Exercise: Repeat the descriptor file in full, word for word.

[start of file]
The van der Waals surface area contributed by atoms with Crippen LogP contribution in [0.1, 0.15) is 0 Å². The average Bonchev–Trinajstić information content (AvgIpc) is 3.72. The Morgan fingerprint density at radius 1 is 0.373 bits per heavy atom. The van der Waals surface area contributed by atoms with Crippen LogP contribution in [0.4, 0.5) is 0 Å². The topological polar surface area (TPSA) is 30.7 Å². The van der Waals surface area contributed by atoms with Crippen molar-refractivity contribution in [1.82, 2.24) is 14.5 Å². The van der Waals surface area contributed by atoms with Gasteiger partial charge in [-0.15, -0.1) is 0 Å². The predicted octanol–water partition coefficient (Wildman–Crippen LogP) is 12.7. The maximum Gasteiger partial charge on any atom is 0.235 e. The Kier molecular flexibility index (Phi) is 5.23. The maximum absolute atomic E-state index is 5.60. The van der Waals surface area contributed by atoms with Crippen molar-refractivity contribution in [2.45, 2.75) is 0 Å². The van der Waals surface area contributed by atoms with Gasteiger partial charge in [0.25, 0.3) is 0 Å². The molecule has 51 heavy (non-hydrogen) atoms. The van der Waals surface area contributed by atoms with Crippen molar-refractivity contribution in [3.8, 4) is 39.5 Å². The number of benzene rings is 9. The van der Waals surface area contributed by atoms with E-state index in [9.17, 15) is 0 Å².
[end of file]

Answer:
The van der Waals surface area contributed by atoms with Crippen LogP contribution in [0.1, 0.15) is 0 Å². The average Bonchev–Trinajstić information content (AvgIpc) is 3.72. The Morgan fingerprint density at radius 1 is 0.373 bits per heavy atom. The van der Waals surface area contributed by atoms with Crippen LogP contribution in [0.4, 0.5) is 0 Å². The topological polar surface area (TPSA) is 30.7 Å². The van der Waals surface area contributed by atoms with Crippen molar-refractivity contribution in [1.82, 2.24) is 14.5 Å². The van der Waals surface area contributed by atoms with Gasteiger partial charge in [-0.15, -0.1) is 0 Å². The predicted octanol–water partition coefficient (Wildman–Crippen LogP) is 12.7. The maximum Gasteiger partial charge on any atom is 0.235 e. The Kier molecular flexibility index (Phi) is 5.23. The maximum absolute atomic E-state index is 5.60. The van der Waals surface area contributed by atoms with Crippen molar-refractivity contribution in [2.45, 2.75) is 0 Å². The van der Waals surface area contributed by atoms with Gasteiger partial charge in [0.25, 0.3) is 0 Å². The molecule has 51 heavy (non-hydrogen) atoms. The van der Waals surface area contributed by atoms with Crippen molar-refractivity contribution in [3.8, 4) is 39.5 Å². The number of benzene rings is 9. The van der Waals surface area contributed by atoms with E-state index in [9.17, 15) is 0 Å².